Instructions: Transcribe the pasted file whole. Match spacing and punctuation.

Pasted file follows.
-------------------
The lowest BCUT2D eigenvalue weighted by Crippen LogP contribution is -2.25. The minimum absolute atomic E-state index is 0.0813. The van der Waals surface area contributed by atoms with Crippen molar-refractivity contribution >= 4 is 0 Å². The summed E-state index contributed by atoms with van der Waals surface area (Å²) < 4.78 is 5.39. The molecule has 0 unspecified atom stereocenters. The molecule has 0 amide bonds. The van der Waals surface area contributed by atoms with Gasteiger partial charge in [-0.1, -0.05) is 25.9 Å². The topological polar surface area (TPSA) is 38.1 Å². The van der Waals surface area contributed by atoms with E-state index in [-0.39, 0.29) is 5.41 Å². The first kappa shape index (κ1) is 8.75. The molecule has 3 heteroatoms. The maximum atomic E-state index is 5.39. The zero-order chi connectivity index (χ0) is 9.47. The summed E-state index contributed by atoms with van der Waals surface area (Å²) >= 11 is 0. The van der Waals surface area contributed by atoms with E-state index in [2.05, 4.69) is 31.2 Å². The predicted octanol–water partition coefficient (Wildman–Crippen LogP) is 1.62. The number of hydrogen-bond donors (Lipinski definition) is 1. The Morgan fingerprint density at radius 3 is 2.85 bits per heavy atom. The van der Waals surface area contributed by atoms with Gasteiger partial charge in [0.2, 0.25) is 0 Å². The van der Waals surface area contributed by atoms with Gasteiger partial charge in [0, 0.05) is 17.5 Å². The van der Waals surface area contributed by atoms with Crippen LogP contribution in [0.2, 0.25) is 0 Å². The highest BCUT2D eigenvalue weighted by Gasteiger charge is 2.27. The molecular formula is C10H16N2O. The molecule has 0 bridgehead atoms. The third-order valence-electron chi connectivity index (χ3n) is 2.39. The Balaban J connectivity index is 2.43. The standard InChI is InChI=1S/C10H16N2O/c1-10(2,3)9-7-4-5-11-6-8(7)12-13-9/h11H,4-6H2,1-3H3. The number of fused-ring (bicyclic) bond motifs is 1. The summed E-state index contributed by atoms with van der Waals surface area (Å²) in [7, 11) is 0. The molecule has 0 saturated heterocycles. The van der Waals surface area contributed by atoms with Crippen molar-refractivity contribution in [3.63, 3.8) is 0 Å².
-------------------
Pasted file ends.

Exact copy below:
The lowest BCUT2D eigenvalue weighted by Crippen LogP contribution is -2.25. The minimum absolute atomic E-state index is 0.0813. The van der Waals surface area contributed by atoms with Crippen molar-refractivity contribution >= 4 is 0 Å². The summed E-state index contributed by atoms with van der Waals surface area (Å²) < 4.78 is 5.39. The molecule has 0 unspecified atom stereocenters. The molecule has 0 amide bonds. The van der Waals surface area contributed by atoms with Gasteiger partial charge in [-0.1, -0.05) is 25.9 Å². The topological polar surface area (TPSA) is 38.1 Å². The van der Waals surface area contributed by atoms with E-state index in [-0.39, 0.29) is 5.41 Å². The first kappa shape index (κ1) is 8.75. The molecule has 3 heteroatoms. The maximum atomic E-state index is 5.39. The zero-order chi connectivity index (χ0) is 9.47. The summed E-state index contributed by atoms with van der Waals surface area (Å²) >= 11 is 0. The van der Waals surface area contributed by atoms with E-state index in [2.05, 4.69) is 31.2 Å². The predicted octanol–water partition coefficient (Wildman–Crippen LogP) is 1.62. The number of hydrogen-bond donors (Lipinski definition) is 1. The Morgan fingerprint density at radius 3 is 2.85 bits per heavy atom. The van der Waals surface area contributed by atoms with Gasteiger partial charge in [0.2, 0.25) is 0 Å². The van der Waals surface area contributed by atoms with Gasteiger partial charge in [0, 0.05) is 17.5 Å². The van der Waals surface area contributed by atoms with Crippen LogP contribution in [0.2, 0.25) is 0 Å². The highest BCUT2D eigenvalue weighted by Gasteiger charge is 2.27. The molecular formula is C10H16N2O. The molecule has 0 bridgehead atoms. The third-order valence-electron chi connectivity index (χ3n) is 2.39. The Balaban J connectivity index is 2.43. The standard InChI is InChI=1S/C10H16N2O/c1-10(2,3)9-7-4-5-11-6-8(7)12-13-9/h11H,4-6H2,1-3H3. The number of fused-ring (bicyclic) bond motifs is 1. The summed E-state index contributed by atoms with van der Waals surface area (Å²) in [7, 11) is 0. The molecule has 0 saturated heterocycles. The van der Waals surface area contributed by atoms with Crippen molar-refractivity contribution in [3.63, 3.8) is 0 Å².